… A common ancestor that didn’t need to produce vitamin C because its African environment had plenty of fruit. Odd how that works.
That is just the first definition: “of or based on a hypothesis.” The second captures the connotation that you’re giving it: “Imagined or suggested but not necessarily real or true.” (This is all just hypothetical.)
Basically, when you say that the paper’s “conclusions are hypothetical,” you are formally correct, since the conclusions are based on the hypothesis, but this tautology tells us nothing at all, and the same could be said of every scientific paper in every discipline. In fact, I was reading a paper the other day, “Molecular Structure of Nucleic Acids: A Structure for Deoxyribose Nucleic Acid,” by James D. Watson and Francis Crick. You may have heard of it. In any case, I suddenly realized that the paper’s conclusions are hypothetical, and that the basis for concluding the double-helix is nothing but hypothesis. Sorry for the sarcasm (not really), but that is how meaningless your statement is. When you say that the conclusions are hypothetical, if you’re communicating anything at all, you’re communicating your sense that the conclusions aren’t necessarily “real or true,” which just happens to be untrue. The conclusions, based on the original hypothesis, are true, even if provisionally so, pending new information. Sorry. It seems that science just cannot arrive at absolute truth, either, no matter how hard it tries.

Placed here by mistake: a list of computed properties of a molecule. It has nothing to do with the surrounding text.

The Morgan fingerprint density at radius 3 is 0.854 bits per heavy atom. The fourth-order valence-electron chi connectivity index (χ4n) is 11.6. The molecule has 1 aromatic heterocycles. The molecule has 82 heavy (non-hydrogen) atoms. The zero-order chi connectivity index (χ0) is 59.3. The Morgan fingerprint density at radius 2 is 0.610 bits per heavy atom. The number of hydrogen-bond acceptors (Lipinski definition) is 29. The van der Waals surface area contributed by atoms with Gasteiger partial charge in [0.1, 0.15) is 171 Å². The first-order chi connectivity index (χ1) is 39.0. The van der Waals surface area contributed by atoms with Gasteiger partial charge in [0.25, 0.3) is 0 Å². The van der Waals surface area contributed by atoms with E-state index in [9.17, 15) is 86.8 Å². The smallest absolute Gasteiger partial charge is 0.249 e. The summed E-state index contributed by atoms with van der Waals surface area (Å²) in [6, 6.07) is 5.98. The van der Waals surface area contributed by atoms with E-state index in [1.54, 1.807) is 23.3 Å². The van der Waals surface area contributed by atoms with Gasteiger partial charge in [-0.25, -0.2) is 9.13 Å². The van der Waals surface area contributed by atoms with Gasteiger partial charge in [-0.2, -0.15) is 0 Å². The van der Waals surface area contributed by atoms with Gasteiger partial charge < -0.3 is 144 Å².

You constantly insert the condition that unless we have all possible knowledge of a process, then we effectively know nothing of it. That’s just wrong. Pascal had some good advice: “We must know where to doubt, where to feel certain, where to submit. He who does not do so, understands not the force of reason. There are some who offend against these three rules, either by affirming everything as demonstrative, from want of knowing what demonstration is; or by doubting everything, from want of knowing where to submit; or by submitting in everything, from want of knowing where they must judge.”